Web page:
The “Downtown Churches for Social Justice in Penticton” have been active in our community for many years. We originally started an outreach ministry to educate our- selves about what was going on in our community, as well as to see what we could become involved with.
In the past, we have partnered on projects such as the formation of 100 Homes Penticton, a collaborative initiative to find housing solutions for 100 vulnerable individuals. We have also been instrumental in connecting different resources in our community with like-minded people and man- aged to place 130 individuals into housing. We have had City Hall people attend our meetings and others from interested churches as well as some from the broader community.
Over the past few months, we have actively worked with “100 More Homes Penticton,” which is the name of the next phase of 100 Homes, as well as partner with OneSky Community Resources, the United Church, the Presbyterian Church and the Church of the Nazarene, to maintain a focus on the homeless in our community.
Homelessness and associated social issues are a growing problem in many communities, not only for those who are on the streets, but for some members of the general public who have little empathy and understanding of the complex issues that con- tribute to people not having a home. It’s certainly not as simplistic as the tossed off admonition, just get a job!
The causes can be found in the everyday fabric of life: past abuses of one type or another, mental health problems, substance use, or something traumatic that has happened in their lives such as the loss of a rental or other home; the breakup of a family, or the loss of a job.
As I write this, I realize that any one of these traumas could happen to any one of us. “There but for the grace of God go I” comes to mind.
“100 More Homes Penticton” and “OneSky Community Resources,” with the support of the “Downtown Churches for Social Justice,” have launched a program called “South Okanagan Lived Experience” to show- case the lives of a few of our community members. The aim of this initiative is to educate the public about the trauma and stigma some of the people who are living rough outside have suffered.
Recently, with agreement from participants, people were encouraged to tell their personal stories while the video cameras rolled. Three very compelling videos have been released to date, two of which are available to watch on the OneSky Community Resources Facebook page. A further seven to 10 videos will be released over the next few months.
I became very emotional as I viewed the videos — the people telling their stories are no different than you and me, except some event or some thing has caused a catastrophic change in their lives.
Sadly, it’s happening more and more. Many communities in BC are experiencing homelessness issues – from pop-up tent sites to full on encampments and public disorder. Faced with tents on main streets, in beloved community parks and neighbourhood green spaces, community residents are frustrated, fearful and quick to judge.
One of the most challenging problems with the homeless issue is public understanding – the need to help the wider community understand the challenges facing a person living under a local bridge in a tent or in a building doorway under a piece of cardboard. I don’t think there is any intention to treat others badly; I just think people are unsure of how to respond when they encounter a person living outside.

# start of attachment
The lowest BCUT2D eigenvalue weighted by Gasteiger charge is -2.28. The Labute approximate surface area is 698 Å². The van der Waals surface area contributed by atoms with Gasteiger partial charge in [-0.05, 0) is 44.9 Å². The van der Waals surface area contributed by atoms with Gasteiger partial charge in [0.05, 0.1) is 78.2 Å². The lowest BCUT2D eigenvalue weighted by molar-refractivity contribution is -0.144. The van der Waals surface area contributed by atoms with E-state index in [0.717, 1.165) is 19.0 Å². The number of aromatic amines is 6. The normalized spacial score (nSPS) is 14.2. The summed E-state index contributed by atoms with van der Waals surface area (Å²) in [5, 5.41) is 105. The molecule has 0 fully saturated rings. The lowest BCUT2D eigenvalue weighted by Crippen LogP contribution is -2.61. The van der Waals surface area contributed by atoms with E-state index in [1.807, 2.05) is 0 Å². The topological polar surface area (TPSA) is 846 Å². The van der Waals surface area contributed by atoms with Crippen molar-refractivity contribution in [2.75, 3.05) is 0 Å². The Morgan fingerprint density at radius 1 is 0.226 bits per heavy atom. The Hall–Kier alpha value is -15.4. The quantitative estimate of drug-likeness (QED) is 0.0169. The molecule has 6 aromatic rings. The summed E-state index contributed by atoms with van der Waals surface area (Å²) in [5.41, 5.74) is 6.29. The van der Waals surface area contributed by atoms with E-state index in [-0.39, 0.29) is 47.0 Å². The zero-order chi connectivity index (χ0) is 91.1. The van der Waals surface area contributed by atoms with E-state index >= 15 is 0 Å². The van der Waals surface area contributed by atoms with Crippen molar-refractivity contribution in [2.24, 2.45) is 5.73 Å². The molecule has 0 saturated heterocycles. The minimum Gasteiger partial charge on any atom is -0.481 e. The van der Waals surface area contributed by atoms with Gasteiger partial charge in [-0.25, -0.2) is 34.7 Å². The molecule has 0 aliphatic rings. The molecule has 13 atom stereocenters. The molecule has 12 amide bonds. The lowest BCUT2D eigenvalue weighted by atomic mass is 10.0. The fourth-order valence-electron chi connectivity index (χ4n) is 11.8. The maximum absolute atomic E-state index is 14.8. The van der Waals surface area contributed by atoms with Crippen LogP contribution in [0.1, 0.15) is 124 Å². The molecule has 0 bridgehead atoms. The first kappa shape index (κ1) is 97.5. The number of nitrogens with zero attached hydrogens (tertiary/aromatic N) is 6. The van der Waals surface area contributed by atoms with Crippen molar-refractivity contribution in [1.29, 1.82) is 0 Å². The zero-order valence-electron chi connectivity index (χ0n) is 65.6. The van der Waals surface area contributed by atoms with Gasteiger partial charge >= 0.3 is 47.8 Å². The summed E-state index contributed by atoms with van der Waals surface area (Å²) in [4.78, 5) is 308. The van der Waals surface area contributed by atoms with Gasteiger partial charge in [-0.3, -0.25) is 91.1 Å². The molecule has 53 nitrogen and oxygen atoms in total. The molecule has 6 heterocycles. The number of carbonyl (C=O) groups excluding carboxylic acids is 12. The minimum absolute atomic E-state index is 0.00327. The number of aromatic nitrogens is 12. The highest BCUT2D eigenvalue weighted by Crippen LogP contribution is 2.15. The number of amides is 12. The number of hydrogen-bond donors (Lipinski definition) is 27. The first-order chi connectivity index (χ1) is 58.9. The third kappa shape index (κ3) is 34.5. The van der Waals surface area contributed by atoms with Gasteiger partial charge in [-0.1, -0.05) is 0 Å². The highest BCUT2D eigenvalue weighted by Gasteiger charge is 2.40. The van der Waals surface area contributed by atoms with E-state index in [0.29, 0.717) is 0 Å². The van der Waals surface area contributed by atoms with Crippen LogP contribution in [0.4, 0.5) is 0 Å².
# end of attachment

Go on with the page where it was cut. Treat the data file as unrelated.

For this reason, “OneSky Community Resources,” in conjunction with the “Downtown Churches for Social Justice” and others have put together 7 ways to support people living unhoused in our City. This invaluable resource can be found on the St Saviour’s Facebook page and will help readers identify simple strategies to support people living outside: Be kind, change your language, donate, educate yourself, demand affordable housing, volunteer etc.
The videos on the “OneSky Community Resources” website can also help with that understanding. If we could come together and have an honest discussion, without any prejudice, with some of those who are experiencing homelessness, maybe we can move our local governments to take this problem more seriously. Maybe homelessness could become a thing of the past.
I know this is a huge hope but human lives are at risk; with the advent of global warming and more severe weather, there are greater dangers to living outside.
It is a human right to have food, clothing and shelter for everyone. If this is not happening, then we must push for it to be at the top of our agenda.
As church communities, let us amplify our voices toward local governments. As Christians, we are told “what you do unto others you do unto me.” Let’s band together with other like-minded agencies to write letters and research and demand local affordable housing for people.
Let’s advocate for more trained people to support those who are experiencing mental illness. Nobody wants a tent city in their community but where are the homes and service supports for the community members who live rough or in tents?
If you were in the same circumstance, where would you go? We are blessed to have food, clothes and lodging, but as we all know, others are not! God calls us to go and make a difference.
For I was hungry and you gave me something to eat, I was thirsty and you gave me something to drink, I was a stranger and you invited me in, I needed clothes and you clothed me, I was sick and you looked after me, I was in prison and you came to visit me. “Then the righteous will answer him, ‘Lord, when did we see you hungry and feed you, or thirsty and give you something to drink? When did we see you a stranger and invite you in, or needing clothes and clothe you? When did we see you sick or in prison and go to visit you?’ …
“Truly I tell you, whatever you did for one of the least of these brothers and sisters of mine, you did for me’.”
Matthew 25: 35-40